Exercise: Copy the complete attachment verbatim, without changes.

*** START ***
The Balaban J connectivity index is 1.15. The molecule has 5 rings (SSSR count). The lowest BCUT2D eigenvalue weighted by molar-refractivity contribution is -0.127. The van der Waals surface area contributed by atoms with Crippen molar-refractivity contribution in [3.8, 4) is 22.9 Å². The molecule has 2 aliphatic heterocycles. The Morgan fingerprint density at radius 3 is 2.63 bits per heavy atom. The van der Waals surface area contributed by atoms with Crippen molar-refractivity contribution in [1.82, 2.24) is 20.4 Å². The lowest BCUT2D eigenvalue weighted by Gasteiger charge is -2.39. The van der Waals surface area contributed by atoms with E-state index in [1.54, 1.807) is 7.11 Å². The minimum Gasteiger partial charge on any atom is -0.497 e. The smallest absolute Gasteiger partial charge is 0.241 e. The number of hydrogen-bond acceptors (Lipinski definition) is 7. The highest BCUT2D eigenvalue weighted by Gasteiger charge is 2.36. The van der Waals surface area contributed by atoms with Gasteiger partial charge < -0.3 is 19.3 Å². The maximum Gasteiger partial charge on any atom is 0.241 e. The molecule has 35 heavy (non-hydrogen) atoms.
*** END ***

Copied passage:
The Balaban J connectivity index is 1.15. The molecule has 5 rings (SSSR count). The lowest BCUT2D eigenvalue weighted by molar-refractivity contribution is -0.127. The van der Waals surface area contributed by atoms with Crippen molar-refractivity contribution in [3.8, 4) is 22.9 Å². The molecule has 2 aliphatic heterocycles. The Morgan fingerprint density at radius 3 is 2.63 bits per heavy atom. The van der Waals surface area contributed by atoms with Crippen molar-refractivity contribution in [1.82, 2.24) is 20.4 Å². The lowest BCUT2D eigenvalue weighted by Gasteiger charge is -2.39. The van der Waals surface area contributed by atoms with E-state index in [1.54, 1.807) is 7.11 Å². The minimum Gasteiger partial charge on any atom is -0.497 e. The smallest absolute Gasteiger partial charge is 0.241 e. The number of hydrogen-bond acceptors (Lipinski definition) is 7. The highest BCUT2D eigenvalue weighted by Gasteiger charge is 2.36. The van der Waals surface area contributed by atoms with Gasteiger partial charge < -0.3 is 19.3 Å². The maximum Gasteiger partial charge on any atom is 0.241 e. The molecule has 35 heavy (non-hydrogen) atoms.